Research conducted in the Downtown Eastside shows cannabis could help reduce crack use

    1 of 1 2 of 1

      We've heard of cannabis being used as an effective replacement for opioids, but new research conducted in Vancouver has shown that it can also help people control their use of crack cocaine.

      Today, Dr. Eugenia Socias presented the largest longitudinal study demonstrating the potential role of cannabis as a substitution strategy for crack cocaine, on behalf of the B.C. Centre on Substance Use (BCCSU) at the 2017 Harm Reduction International Conference in Montreal. 

      To come to their conclusion, scientists at BCCSU took a close look at the crack use of 122 individuals who use illicit drugs in the Downtown Eastside and Downtown South neighborhoods.

      Their observations showed that users’ frequency of crack use was reduced overall after they had reported smoking cannabis to help modulate their crack use. 

      "Crack cocaine, whether it's injected or inhaled, is associated with an array of negative health consequences, including cuts and burns from unsafe pipes and the transmission of infectious diseases such as HIV and hepatitis C," said Socias in a press release. 

      "We found that intentional cannabis use preceded declines in crack use among crack cocaine users who pursued self-medication with cannabis."

      Of the 14 to 21 million cocaine users worldwide, it's estimated that roughly seven million users have a cocaine use disorder.

      It is widely thought that a large proportion of cocaine users consume crack cocaine, especially among marginalized populations in both North and South America.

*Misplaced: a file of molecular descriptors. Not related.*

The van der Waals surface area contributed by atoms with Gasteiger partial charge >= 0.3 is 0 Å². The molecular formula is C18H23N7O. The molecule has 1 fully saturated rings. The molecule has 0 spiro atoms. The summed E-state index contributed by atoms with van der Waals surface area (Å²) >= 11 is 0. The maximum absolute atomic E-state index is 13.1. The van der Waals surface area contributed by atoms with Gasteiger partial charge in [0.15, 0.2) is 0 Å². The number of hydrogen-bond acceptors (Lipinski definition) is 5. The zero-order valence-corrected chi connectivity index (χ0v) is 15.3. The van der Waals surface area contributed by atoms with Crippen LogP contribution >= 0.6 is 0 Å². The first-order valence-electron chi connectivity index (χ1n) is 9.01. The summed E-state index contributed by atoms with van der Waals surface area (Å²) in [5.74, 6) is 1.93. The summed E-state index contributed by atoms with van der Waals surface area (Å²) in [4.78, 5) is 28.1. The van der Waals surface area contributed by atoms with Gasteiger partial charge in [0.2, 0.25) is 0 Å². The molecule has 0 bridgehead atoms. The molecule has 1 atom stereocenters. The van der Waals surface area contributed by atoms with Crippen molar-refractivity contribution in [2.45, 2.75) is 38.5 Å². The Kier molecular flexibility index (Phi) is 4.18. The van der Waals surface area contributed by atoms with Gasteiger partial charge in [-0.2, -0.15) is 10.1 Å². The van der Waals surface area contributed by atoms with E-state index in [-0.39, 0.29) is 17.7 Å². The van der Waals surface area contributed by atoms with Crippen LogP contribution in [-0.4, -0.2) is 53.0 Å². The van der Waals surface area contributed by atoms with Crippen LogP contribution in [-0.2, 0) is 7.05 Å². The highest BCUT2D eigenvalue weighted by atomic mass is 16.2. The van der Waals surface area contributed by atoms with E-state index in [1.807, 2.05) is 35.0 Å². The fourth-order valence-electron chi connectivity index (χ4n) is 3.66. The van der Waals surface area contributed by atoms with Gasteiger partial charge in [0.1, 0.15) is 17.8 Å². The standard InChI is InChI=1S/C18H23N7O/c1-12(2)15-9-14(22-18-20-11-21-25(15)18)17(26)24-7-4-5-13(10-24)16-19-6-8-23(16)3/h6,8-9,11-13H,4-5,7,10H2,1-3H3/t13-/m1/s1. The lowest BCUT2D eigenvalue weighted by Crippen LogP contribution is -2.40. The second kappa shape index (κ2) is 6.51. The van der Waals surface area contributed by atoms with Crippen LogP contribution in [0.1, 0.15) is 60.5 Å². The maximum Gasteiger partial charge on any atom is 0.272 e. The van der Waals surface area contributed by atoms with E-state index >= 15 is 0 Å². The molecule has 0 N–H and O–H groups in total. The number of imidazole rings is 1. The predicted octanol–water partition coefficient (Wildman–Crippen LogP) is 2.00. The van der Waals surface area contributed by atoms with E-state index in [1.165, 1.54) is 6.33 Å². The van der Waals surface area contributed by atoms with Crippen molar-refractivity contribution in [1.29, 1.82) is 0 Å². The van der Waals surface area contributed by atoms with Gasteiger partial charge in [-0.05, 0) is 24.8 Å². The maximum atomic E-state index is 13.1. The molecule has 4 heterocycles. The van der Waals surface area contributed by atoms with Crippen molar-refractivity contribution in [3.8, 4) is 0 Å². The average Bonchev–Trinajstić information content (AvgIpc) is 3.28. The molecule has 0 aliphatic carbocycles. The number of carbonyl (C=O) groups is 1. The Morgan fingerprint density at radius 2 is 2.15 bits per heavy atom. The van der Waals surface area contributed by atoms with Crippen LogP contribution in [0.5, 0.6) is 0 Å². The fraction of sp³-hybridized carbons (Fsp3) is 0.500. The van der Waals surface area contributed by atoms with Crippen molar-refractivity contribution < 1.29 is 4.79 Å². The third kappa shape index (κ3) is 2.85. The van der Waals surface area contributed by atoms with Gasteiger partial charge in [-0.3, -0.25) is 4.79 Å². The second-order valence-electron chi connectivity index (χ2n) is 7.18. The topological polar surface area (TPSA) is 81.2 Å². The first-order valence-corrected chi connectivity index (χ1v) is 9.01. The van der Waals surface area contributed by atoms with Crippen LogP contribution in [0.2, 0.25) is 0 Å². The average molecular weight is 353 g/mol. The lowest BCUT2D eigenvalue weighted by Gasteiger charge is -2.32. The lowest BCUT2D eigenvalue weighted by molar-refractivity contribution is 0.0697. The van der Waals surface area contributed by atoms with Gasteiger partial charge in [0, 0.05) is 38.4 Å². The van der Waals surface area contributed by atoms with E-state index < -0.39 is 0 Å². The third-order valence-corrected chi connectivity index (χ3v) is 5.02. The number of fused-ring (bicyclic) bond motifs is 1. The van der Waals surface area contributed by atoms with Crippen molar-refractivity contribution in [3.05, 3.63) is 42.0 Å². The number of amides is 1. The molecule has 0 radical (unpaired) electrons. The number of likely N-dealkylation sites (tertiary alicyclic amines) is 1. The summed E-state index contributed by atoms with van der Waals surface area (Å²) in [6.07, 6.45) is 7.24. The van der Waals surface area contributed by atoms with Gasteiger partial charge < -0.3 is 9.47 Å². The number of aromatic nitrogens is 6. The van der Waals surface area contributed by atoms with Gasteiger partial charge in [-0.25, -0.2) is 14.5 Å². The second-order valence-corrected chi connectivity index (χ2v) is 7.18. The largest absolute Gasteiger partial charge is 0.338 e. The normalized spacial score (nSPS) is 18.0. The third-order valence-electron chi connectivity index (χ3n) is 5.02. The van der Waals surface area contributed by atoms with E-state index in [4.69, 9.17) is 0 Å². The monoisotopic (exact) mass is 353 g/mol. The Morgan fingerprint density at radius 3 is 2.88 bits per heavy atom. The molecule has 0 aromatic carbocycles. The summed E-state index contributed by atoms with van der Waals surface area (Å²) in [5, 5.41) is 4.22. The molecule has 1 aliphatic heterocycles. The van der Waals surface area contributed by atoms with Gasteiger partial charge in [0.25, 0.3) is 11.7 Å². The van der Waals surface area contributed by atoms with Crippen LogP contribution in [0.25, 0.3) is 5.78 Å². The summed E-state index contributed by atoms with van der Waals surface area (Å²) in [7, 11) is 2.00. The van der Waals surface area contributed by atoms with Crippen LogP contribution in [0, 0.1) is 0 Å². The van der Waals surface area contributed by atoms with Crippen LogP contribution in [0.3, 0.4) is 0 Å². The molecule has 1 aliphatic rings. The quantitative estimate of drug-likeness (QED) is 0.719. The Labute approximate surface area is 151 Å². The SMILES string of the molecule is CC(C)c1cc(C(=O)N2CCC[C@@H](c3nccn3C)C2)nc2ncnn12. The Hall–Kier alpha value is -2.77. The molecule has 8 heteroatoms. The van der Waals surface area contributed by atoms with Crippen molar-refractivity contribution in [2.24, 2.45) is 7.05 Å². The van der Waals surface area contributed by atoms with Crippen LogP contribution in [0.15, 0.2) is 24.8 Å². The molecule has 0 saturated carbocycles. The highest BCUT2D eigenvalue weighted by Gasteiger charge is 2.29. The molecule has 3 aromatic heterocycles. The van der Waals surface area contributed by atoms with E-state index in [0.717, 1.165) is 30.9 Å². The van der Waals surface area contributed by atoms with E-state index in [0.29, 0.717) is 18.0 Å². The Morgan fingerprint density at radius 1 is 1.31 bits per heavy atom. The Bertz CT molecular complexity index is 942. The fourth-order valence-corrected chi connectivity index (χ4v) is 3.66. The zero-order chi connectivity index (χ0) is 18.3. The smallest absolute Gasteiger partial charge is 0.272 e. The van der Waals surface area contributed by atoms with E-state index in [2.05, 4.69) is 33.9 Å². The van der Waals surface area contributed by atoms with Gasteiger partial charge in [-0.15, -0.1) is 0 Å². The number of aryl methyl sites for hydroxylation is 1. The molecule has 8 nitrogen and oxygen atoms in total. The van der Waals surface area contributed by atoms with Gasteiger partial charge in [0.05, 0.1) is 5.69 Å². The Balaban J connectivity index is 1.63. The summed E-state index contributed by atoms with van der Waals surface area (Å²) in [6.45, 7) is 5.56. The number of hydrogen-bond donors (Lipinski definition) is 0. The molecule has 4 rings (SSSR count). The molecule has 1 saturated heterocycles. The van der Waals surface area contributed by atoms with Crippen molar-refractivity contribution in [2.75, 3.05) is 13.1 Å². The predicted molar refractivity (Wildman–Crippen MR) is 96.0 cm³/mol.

Findings from BCCSU's research are in line with similar studies conducted in Jamaica, and Brazil—the largest consumer of crack cocaine in the world.

      One such study followed 25 individuals with crack cocaine use disorders who were both using cannabis to reduce their crack cravings, and seeking treatment.

      Researchers found that, over a nine-month follow-up period, the majority (68%) of users were able to effectively stop using crack. 

      According to the BCCSU, there is no effective pharmaceutical therapy for crack cocaine use. 

      "In the absence of effective therapies for crack dependence, our findings provide a foundation on which to explore the potential of cannabis to treat problematic substance use," said research scientist and senior author of the paper, Dr. M-J Milloy, in a press release.

      "The federal government's plan to legalize cannabis represents a tremendous opportunity to support research in this area and we plan to further investigate whether cannabis could contribute to reducing the harms of crack cocaine use among marginalized drug users."

      In a recent interview, Dr. Milloy told the Straight he was surprised by the results of the study.

      "The crack angle was surprising to me, because there's been a lot of talk about to what extent cannabis might be helpful in the context of drug dependence," he said.

      "When I thought about drug substitution, I thought, well maybe it's best for people who are dependent on opioids. I didn't expect it to come from the stimulant side of things."